The mystery of direct perceptual justification

Philosophical Studies 126 (3):347-373 (2005)

Authors
Peter Markie
University of Missouri, Columbia
Abstract
In at least some cases of justified perceptual belief, our perceptual experience itself, as opposed to beliefs about it, evidences and thereby justifies our belief. While the phenomenon is common, it is also mysterious. There are good reasons to think that perceptions cannot justify beliefs directly, and there is a significant challenge in explaining how they do. After explaining just how direct perceptual justification is mysterious, I considerMichael Huemers (Skepticism and the Veil of Perception, 2001) and Bill Brewers (Perception and Reason, 1999) recent, but radically different, attempts to eliminate it. I argue that both are unsuccessful, though a consideration of their mistakes deepens our appreciation of the mystery
Keywords Belief  Direct  Epistemology  Justification  Perception  Brewer, Bill  Huemer, Michael
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DOI 10.1007/s11098-004-7795-0
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References found in this work BETA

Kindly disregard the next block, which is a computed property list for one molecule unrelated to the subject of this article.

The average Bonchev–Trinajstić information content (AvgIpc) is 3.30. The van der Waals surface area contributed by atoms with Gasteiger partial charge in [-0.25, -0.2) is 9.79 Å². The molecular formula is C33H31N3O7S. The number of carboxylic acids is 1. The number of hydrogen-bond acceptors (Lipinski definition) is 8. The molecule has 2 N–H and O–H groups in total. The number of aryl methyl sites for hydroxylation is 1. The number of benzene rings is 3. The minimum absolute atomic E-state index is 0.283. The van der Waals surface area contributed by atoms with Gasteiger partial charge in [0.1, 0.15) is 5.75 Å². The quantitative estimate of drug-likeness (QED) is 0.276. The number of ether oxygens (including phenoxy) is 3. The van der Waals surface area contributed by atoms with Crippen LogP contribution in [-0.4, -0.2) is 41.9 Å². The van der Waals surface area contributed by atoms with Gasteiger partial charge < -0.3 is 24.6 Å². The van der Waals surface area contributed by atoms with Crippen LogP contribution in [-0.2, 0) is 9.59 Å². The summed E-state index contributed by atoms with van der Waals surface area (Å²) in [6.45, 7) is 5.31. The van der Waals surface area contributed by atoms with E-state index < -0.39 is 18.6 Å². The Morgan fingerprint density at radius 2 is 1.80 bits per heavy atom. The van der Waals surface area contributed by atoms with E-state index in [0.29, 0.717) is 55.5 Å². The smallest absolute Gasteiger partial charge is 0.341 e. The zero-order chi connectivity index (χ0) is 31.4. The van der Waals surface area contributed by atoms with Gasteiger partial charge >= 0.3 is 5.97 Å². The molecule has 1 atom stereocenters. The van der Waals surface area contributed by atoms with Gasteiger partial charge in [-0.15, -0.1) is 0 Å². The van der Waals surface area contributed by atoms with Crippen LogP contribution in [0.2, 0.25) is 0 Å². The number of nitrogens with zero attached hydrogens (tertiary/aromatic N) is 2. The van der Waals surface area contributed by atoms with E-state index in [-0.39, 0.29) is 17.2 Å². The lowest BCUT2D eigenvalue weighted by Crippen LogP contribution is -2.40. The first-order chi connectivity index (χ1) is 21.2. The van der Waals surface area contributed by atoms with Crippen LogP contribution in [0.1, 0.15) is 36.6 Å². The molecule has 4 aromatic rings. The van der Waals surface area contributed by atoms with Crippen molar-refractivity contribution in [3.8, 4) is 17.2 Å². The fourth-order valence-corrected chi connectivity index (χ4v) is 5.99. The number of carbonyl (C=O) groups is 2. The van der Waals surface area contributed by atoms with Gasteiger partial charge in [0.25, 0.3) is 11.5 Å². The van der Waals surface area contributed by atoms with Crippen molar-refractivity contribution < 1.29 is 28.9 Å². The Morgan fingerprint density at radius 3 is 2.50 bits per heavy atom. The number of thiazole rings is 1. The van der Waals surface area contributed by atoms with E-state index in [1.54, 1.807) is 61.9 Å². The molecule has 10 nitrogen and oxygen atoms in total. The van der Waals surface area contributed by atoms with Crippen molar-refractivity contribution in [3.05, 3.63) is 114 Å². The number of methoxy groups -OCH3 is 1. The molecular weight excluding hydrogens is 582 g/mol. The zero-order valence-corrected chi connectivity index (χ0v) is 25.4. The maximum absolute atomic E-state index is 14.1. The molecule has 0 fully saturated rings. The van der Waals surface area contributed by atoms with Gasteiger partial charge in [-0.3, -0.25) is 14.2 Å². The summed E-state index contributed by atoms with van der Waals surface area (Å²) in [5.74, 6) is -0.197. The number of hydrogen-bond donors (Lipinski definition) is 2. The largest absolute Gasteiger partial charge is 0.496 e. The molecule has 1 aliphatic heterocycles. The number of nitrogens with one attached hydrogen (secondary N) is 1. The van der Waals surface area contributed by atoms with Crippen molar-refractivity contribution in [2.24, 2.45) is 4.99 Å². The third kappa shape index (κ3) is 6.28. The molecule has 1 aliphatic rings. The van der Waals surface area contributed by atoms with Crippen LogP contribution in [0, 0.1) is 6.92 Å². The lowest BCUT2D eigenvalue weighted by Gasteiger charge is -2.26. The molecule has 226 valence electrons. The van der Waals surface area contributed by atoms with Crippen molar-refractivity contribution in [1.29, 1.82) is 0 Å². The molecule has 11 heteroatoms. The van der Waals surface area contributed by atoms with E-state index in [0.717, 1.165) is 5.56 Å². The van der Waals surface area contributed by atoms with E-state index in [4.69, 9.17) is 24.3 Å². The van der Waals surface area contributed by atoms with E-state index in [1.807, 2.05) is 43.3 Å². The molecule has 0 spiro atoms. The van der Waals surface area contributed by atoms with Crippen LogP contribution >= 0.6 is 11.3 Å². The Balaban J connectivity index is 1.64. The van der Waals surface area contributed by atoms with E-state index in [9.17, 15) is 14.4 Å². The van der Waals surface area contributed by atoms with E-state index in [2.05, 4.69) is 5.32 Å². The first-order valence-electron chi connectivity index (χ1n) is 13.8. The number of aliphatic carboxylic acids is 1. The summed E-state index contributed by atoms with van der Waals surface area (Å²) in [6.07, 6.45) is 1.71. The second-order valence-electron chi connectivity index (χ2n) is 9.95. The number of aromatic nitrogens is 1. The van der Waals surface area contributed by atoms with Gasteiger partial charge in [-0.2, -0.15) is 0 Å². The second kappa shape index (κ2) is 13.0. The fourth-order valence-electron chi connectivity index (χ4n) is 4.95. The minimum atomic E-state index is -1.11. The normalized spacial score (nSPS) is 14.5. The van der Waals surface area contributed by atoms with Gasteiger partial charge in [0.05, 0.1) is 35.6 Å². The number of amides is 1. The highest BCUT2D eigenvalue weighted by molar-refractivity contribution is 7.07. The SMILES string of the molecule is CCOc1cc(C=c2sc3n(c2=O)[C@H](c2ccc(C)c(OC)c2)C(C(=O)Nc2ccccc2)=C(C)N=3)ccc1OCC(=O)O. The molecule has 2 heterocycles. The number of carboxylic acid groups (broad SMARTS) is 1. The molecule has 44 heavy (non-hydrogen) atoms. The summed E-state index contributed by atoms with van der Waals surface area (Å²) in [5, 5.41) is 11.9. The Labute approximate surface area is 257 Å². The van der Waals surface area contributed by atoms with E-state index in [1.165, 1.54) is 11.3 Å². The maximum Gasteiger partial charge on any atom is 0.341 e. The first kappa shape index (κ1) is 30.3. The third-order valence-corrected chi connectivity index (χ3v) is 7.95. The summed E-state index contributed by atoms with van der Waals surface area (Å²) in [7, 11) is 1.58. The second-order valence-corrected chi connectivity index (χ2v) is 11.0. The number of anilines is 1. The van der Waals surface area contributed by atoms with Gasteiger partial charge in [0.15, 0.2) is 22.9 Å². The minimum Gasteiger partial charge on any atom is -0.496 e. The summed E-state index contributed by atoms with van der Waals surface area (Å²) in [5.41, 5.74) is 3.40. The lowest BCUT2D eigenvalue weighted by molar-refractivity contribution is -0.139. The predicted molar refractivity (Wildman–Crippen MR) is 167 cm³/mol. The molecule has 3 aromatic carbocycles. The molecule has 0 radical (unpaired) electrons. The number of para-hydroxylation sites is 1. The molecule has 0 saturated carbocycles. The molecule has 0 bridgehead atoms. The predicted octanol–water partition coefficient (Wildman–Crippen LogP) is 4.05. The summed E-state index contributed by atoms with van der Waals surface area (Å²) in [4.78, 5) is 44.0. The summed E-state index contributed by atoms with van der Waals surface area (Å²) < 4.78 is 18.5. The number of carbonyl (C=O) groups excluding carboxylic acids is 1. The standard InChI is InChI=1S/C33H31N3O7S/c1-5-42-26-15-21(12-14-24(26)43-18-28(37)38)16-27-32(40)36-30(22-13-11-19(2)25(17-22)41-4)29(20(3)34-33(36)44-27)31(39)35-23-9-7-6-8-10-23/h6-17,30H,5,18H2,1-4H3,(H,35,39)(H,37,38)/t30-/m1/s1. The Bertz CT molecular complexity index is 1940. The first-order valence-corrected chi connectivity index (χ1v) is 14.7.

Warrant and Proper Function.Alvin Plantinga - 1993 - Oxford University Press.
Skepticism and the Veil of Perception.Michael Huemer - 2001 - Lanham: Rowman & Littlefield.
In Defense of Pure Reason.Laurence BonJour - 1998 - Cambridge University Press.
Perception and Reason.Bill Brewer - 1999 - Oxford University Press.

View all 10 references / Add more references

Citations of this work BETA

Why Open-Minded People Should Endorse Dogmatism.Chris Tucker - 2010 - Philosophical Perspectives 24 (1):529-545.
The Nature of Intuitive Justification.Elijah Chudnoff - 2011 - Philosophical Studies 153 (2):313 - 333.
Phenomenal Conservatism.Luca Moretti - 2015 - Analysis 75 (2):296-309.

View all 42 citations / Add more citations

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What is Direct Perceptual Knowledge? A Fivefold Confusion.Douglas J. McDermid - 2001 - Grazer Philosophische Studien 62 (1):1-16.

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